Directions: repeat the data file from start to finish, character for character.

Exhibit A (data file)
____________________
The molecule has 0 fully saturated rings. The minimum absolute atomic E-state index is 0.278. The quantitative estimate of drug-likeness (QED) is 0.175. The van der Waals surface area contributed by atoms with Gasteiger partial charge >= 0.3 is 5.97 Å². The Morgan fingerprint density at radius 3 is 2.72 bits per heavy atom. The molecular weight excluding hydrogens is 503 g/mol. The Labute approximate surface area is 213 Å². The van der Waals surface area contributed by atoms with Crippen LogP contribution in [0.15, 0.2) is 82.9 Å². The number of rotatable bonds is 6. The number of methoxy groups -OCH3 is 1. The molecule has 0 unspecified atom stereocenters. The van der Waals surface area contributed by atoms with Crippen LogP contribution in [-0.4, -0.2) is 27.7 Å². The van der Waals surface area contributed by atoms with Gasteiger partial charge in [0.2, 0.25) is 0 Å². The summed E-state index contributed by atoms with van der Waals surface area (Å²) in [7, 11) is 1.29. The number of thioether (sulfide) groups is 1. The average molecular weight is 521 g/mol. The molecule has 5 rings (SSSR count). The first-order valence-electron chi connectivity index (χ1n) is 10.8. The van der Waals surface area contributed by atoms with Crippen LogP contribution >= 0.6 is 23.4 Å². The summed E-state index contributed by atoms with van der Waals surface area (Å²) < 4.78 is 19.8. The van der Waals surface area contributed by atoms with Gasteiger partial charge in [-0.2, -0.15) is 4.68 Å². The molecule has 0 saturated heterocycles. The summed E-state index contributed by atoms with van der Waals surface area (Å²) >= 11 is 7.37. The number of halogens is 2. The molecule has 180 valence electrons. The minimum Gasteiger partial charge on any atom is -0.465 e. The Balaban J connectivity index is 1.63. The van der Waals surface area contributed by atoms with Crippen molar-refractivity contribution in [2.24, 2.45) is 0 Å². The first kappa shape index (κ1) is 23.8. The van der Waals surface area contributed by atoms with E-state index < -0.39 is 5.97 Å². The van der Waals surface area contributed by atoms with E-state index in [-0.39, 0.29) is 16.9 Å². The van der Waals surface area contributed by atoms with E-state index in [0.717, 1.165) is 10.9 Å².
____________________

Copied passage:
The molecule has 0 fully saturated rings. The minimum absolute atomic E-state index is 0.278. The quantitative estimate of drug-likeness (QED) is 0.175. The van der Waals surface area contributed by atoms with Gasteiger partial charge >= 0.3 is 5.97 Å². The Morgan fingerprint density at radius 3 is 2.72 bits per heavy atom. The molecular weight excluding hydrogens is 503 g/mol. The Labute approximate surface area is 213 Å². The van der Waals surface area contributed by atoms with Crippen LogP contribution in [0.15, 0.2) is 82.9 Å². The number of rotatable bonds is 6. The number of methoxy groups -OCH3 is 1. The molecule has 0 unspecified atom stereocenters. The van der Waals surface area contributed by atoms with Crippen LogP contribution in [-0.4, -0.2) is 27.7 Å². The van der Waals surface area contributed by atoms with Gasteiger partial charge in [0.2, 0.25) is 0 Å². The summed E-state index contributed by atoms with van der Waals surface area (Å²) in [7, 11) is 1.29. The number of thioether (sulfide) groups is 1. The average molecular weight is 521 g/mol. The molecule has 5 rings (SSSR count). The first-order valence-electron chi connectivity index (χ1n) is 10.8. The van der Waals surface area contributed by atoms with Crippen LogP contribution >= 0.6 is 23.4 Å². The summed E-state index contributed by atoms with van der Waals surface area (Å²) < 4.78 is 19.8. The van der Waals surface area contributed by atoms with Gasteiger partial charge in [-0.2, -0.15) is 4.68 Å². The molecule has 0 saturated heterocycles. The summed E-state index contributed by atoms with van der Waals surface area (Å²) >= 11 is 7.37. The number of halogens is 2. The molecule has 180 valence electrons. The minimum Gasteiger partial charge on any atom is -0.465 e. The Balaban J connectivity index is 1.63. The van der Waals surface area contributed by atoms with Crippen molar-refractivity contribution in [2.24, 2.45) is 0 Å². The first kappa shape index (κ1) is 23.8. The van der Waals surface area contributed by atoms with E-state index < -0.39 is 5.97 Å². The van der Waals surface area contributed by atoms with E-state index in [-0.39, 0.29) is 16.9 Å². The van der Waals surface area contributed by atoms with E-state index in [0.717, 1.165) is 10.9 Å².